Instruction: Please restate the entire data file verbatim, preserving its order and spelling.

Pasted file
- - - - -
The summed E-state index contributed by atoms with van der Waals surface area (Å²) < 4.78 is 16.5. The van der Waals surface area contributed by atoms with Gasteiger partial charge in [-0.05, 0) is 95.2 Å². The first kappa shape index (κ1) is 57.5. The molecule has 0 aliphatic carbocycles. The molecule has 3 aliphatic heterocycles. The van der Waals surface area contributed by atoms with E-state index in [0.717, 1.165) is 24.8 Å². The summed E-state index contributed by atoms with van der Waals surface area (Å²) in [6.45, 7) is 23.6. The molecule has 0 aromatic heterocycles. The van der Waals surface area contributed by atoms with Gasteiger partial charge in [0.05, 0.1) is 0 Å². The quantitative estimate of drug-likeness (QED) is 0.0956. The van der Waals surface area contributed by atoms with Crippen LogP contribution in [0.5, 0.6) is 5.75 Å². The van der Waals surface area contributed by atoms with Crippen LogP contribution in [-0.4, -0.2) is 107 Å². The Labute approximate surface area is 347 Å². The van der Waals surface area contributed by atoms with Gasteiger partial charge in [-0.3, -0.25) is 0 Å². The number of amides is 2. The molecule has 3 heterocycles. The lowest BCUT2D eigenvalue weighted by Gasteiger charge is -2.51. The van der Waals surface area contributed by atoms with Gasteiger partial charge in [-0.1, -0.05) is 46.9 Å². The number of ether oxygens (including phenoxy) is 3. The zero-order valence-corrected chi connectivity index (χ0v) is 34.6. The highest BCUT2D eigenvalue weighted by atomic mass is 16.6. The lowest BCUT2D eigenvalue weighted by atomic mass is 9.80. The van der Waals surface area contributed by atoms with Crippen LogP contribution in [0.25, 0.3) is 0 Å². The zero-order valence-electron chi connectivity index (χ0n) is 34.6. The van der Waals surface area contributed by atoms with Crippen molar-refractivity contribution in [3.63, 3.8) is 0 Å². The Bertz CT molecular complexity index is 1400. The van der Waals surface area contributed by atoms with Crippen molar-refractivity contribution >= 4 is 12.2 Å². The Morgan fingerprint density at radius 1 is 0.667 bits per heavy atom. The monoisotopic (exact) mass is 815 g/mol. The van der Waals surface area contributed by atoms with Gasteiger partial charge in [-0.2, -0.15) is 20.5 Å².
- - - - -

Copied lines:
The summed E-state index contributed by atoms with van der Waals surface area (Å²) < 4.78 is 16.5. The van der Waals surface area contributed by atoms with Gasteiger partial charge in [-0.05, 0) is 95.2 Å². The first kappa shape index (κ1) is 57.5. The molecule has 0 aliphatic carbocycles. The molecule has 3 aliphatic heterocycles. The van der Waals surface area contributed by atoms with E-state index in [0.717, 1.165) is 24.8 Å². The summed E-state index contributed by atoms with van der Waals surface area (Å²) in [6.45, 7) is 23.6. The molecule has 0 aromatic heterocycles. The van der Waals surface area contributed by atoms with Gasteiger partial charge in [0.05, 0.1) is 0 Å². The quantitative estimate of drug-likeness (QED) is 0.0956. The van der Waals surface area contributed by atoms with Crippen LogP contribution in [0.5, 0.6) is 5.75 Å². The van der Waals surface area contributed by atoms with Crippen LogP contribution in [-0.4, -0.2) is 107 Å². The Labute approximate surface area is 347 Å². The van der Waals surface area contributed by atoms with Gasteiger partial charge in [-0.3, -0.25) is 0 Å². The number of amides is 2. The molecule has 3 heterocycles. The lowest BCUT2D eigenvalue weighted by Gasteiger charge is -2.51. The van der Waals surface area contributed by atoms with Gasteiger partial charge in [-0.1, -0.05) is 46.9 Å². The number of ether oxygens (including phenoxy) is 3. The zero-order valence-corrected chi connectivity index (χ0v) is 34.6. The highest BCUT2D eigenvalue weighted by atomic mass is 16.6. The lowest BCUT2D eigenvalue weighted by atomic mass is 9.80. The van der Waals surface area contributed by atoms with Crippen LogP contribution in [0.25, 0.3) is 0 Å². The zero-order valence-electron chi connectivity index (χ0n) is 34.6. The van der Waals surface area contributed by atoms with Crippen molar-refractivity contribution in [3.63, 3.8) is 0 Å². The Bertz CT molecular complexity index is 1400. The van der Waals surface area contributed by atoms with Crippen molar-refractivity contribution >= 4 is 12.2 Å². The Morgan fingerprint density at radius 1 is 0.667 bits per heavy atom. The monoisotopic (exact) mass is 815 g/mol. The van der Waals surface area contributed by atoms with Gasteiger partial charge in [-0.2, -0.15) is 20.5 Å².